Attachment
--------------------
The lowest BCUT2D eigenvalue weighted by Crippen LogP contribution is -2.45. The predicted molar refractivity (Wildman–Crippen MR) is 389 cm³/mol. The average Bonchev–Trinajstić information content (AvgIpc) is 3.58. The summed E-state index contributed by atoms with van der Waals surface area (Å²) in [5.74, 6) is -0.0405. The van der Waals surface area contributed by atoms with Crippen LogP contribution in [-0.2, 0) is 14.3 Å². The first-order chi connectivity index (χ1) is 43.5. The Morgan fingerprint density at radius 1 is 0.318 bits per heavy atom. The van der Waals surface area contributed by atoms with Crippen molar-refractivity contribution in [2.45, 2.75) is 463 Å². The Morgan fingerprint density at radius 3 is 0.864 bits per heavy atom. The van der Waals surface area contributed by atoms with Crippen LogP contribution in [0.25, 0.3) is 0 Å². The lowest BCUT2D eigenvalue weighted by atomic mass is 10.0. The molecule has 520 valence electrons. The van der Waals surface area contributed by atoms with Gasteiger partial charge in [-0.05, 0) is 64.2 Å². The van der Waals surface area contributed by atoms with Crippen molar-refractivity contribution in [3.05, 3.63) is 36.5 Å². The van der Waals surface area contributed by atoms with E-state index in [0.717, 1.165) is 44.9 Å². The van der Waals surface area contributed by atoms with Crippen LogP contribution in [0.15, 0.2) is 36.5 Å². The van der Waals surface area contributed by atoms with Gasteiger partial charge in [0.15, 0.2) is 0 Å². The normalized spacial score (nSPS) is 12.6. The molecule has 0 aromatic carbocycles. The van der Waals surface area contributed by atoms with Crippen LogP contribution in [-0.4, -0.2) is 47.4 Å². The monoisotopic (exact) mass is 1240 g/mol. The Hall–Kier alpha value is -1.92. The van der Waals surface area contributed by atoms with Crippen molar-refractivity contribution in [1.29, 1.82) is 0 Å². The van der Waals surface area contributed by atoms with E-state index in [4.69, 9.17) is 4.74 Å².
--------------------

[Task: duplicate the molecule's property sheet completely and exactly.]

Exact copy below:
The lowest BCUT2D eigenvalue weighted by Crippen LogP contribution is -2.45. The predicted molar refractivity (Wildman–Crippen MR) is 389 cm³/mol. The average Bonchev–Trinajstić information content (AvgIpc) is 3.58. The summed E-state index contributed by atoms with van der Waals surface area (Å²) in [5.74, 6) is -0.0405. The van der Waals surface area contributed by atoms with Crippen LogP contribution in [-0.2, 0) is 14.3 Å². The first-order chi connectivity index (χ1) is 43.5. The Morgan fingerprint density at radius 1 is 0.318 bits per heavy atom. The van der Waals surface area contributed by atoms with Crippen molar-refractivity contribution in [2.45, 2.75) is 463 Å². The Morgan fingerprint density at radius 3 is 0.864 bits per heavy atom. The van der Waals surface area contributed by atoms with Crippen LogP contribution in [0.25, 0.3) is 0 Å². The lowest BCUT2D eigenvalue weighted by atomic mass is 10.0. The molecule has 520 valence electrons. The van der Waals surface area contributed by atoms with Gasteiger partial charge in [-0.05, 0) is 64.2 Å². The van der Waals surface area contributed by atoms with Crippen molar-refractivity contribution in [3.05, 3.63) is 36.5 Å². The van der Waals surface area contributed by atoms with E-state index in [0.717, 1.165) is 44.9 Å². The van der Waals surface area contributed by atoms with Crippen LogP contribution in [0.15, 0.2) is 36.5 Å². The van der Waals surface area contributed by atoms with Gasteiger partial charge in [0.15, 0.2) is 0 Å². The normalized spacial score (nSPS) is 12.6. The molecule has 0 aromatic carbocycles. The van der Waals surface area contributed by atoms with Crippen LogP contribution in [-0.4, -0.2) is 47.4 Å². The monoisotopic (exact) mass is 1240 g/mol. The Hall–Kier alpha value is -1.92. The van der Waals surface area contributed by atoms with Crippen molar-refractivity contribution in [1.29, 1.82) is 0 Å². The van der Waals surface area contributed by atoms with E-state index in [4.69, 9.17) is 4.74 Å².